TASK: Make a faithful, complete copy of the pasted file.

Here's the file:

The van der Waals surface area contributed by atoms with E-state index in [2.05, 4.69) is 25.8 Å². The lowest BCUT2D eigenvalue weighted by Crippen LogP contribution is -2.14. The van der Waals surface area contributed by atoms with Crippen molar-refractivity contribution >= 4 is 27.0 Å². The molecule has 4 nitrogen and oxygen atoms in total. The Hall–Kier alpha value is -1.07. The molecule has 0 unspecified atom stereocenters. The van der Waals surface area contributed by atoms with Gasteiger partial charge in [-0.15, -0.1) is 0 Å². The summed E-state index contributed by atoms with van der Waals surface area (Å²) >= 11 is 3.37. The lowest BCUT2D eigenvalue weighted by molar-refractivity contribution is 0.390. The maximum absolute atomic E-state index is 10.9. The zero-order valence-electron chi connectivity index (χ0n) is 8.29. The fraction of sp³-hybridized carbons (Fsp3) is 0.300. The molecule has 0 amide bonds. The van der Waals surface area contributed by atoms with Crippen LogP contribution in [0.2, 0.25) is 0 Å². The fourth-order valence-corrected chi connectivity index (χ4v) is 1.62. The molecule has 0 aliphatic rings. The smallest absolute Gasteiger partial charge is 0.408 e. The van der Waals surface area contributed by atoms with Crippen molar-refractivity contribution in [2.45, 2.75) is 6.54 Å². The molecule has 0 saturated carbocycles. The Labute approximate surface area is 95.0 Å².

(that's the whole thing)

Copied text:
The van der Waals surface area contributed by atoms with E-state index in [2.05, 4.69) is 25.8 Å². The lowest BCUT2D eigenvalue weighted by Crippen LogP contribution is -2.14. The van der Waals surface area contributed by atoms with Crippen molar-refractivity contribution >= 4 is 27.0 Å². The molecule has 4 nitrogen and oxygen atoms in total. The Hall–Kier alpha value is -1.07. The molecule has 0 unspecified atom stereocenters. The van der Waals surface area contributed by atoms with Gasteiger partial charge in [-0.15, -0.1) is 0 Å². The summed E-state index contributed by atoms with van der Waals surface area (Å²) >= 11 is 3.37. The lowest BCUT2D eigenvalue weighted by molar-refractivity contribution is 0.390. The maximum absolute atomic E-state index is 10.9. The zero-order valence-electron chi connectivity index (χ0n) is 8.29. The fraction of sp³-hybridized carbons (Fsp3) is 0.300. The molecule has 0 amide bonds. The van der Waals surface area contributed by atoms with Crippen LogP contribution in [0.2, 0.25) is 0 Å². The fourth-order valence-corrected chi connectivity index (χ4v) is 1.62. The molecule has 0 aliphatic rings. The smallest absolute Gasteiger partial charge is 0.408 e. The van der Waals surface area contributed by atoms with Crippen molar-refractivity contribution in [2.45, 2.75) is 6.54 Å². The molecule has 0 saturated carbocycles. The Labute approximate surface area is 95.0 Å².